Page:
(g) the degree to which the absence of dedicated human resource management specialists or expertise in the enterprise would be likely to impact on the procedures followed in effecting the dismissal; and

(h) any other matters that the FWC considers relevant.”

Factual Background

[7] Mr Aucamp commenced employment with the Respondent on 5 January 2016. At the time of his dismissal, he was employed full time in the role of Maintenance Manager at the Respondent’s Ebenezer retirement village. At this facility, it was Mr Aucamp’s responsibility to provide maintenance support to residents which extended to the buildings and facilities, the gardens and the common property. Mr Aucamp would either perform the necessary maintenance tasks himself or he would engage and manage external contractors. The maintenance and/or management of it undertaken by Mr Aucamp was both internal and external/outside.

[8] It is not in dispute that a meeting took place between Mr Aucamp, Mr Morgan and Ms Dennison on Monday 4 October 2021. At this meeting there was discussion about directions that had been foreshadowed by the Victorian Government regarding mandatory vaccination against COVID-19. Mr Morgan said that the Respondent believed that the direction would be coming on 7 October 2021 or 8 October 2021 and that it was conveyed to Mr Aucamp that the Respondent had formed the view that the directions would cover his work, although they were waiting to see what was included. Mr Morgan gave evidence that the Association was aware of Mr Aucamp’s stance on vaccination as a result of previous discussions with him but wanted to discuss the foreshadowed Directions in order to give Mr Aucamp the opportunity to think about the consequences for himself, his family and future employment if he elected not to get vaccinated. The parties agreed that the possibility that Mr Aucamp could no longer be employed if he was not vaccinated was discussed. Mr Aucamp’s evidence was that he knew the mandatory vaccination requirement was coming and that it might happen but, in his heart, he did not think it would be issued by the Government. He said that at that time he had not made a firm decision as to whether or not he would get vaccinated but that he had been “reading up” to find out about the safety and efficacy of vaccination and he did not think that it was “looking that good”.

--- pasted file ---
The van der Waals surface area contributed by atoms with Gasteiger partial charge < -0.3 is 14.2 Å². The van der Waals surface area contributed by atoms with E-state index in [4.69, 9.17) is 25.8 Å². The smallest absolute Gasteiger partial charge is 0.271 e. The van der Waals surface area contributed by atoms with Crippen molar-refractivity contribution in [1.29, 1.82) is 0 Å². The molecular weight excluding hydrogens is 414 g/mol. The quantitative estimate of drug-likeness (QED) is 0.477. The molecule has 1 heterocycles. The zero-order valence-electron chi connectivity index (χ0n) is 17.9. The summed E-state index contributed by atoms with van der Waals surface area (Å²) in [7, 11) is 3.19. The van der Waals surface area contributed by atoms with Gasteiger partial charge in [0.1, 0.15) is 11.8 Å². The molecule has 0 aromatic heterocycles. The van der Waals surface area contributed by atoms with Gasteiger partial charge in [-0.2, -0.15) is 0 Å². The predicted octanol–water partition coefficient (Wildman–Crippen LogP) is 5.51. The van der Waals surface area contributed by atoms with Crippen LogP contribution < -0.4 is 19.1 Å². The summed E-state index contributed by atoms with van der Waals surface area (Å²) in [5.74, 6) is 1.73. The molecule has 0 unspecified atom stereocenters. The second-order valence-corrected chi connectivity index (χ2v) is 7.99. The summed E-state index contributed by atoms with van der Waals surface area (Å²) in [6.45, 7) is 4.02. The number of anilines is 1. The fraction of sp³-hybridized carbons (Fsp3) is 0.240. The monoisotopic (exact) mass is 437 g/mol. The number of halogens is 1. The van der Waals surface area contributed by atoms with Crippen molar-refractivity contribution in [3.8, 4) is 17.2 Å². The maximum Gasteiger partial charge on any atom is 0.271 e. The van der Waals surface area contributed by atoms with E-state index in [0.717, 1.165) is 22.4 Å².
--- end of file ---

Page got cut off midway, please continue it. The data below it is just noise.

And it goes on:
[9] Subsequently, the COVID-19 Mandatory Vaccination (Workers) Directions were made by the Acting Chief Health Officer of Victoria (the Vaccination Directions).    1 The Vaccination Directions commenced at 11.59pm on 7 October 2021 and were to end at 11:59:00pm on 21 October 2021.

[10] Mr Morgan said he formed the view that the Vaccination Directions were applicable to Mr Aucamp’s employment because he was a worker falling within their definition of a ‘repair and maintenance worker’, being a person who worked in connection with outdoor maintenance, repairs, and cleaning, including at occupied premises. 2 Mr Aucamp did not dispute that the Vaccination Directions applied to him.

[11] The Vaccination Directions imposed obligations on specified employers to collect, record and hold vaccination information about their workers. Further, the Vaccination Directions provided that:

a) Specified employers were obligated to ensure that unvaccinated workers did not work outside the worker’s ordinary place of residence on or after 15 October 2021;

b) An unvaccinated worker was defined as a person who had not received a dose of COVID-19 vaccine and who was not an ‘excepted person’ (it was not contended that Mr Aucamp was an excepted person); and

c) There was an exception to this requirement, whereby an unvaccinated worker who had a booking to receive a dose of COVID-19 vaccine by 22 October 2021 was still permitted to work outside the worker’s ordinary place of residence.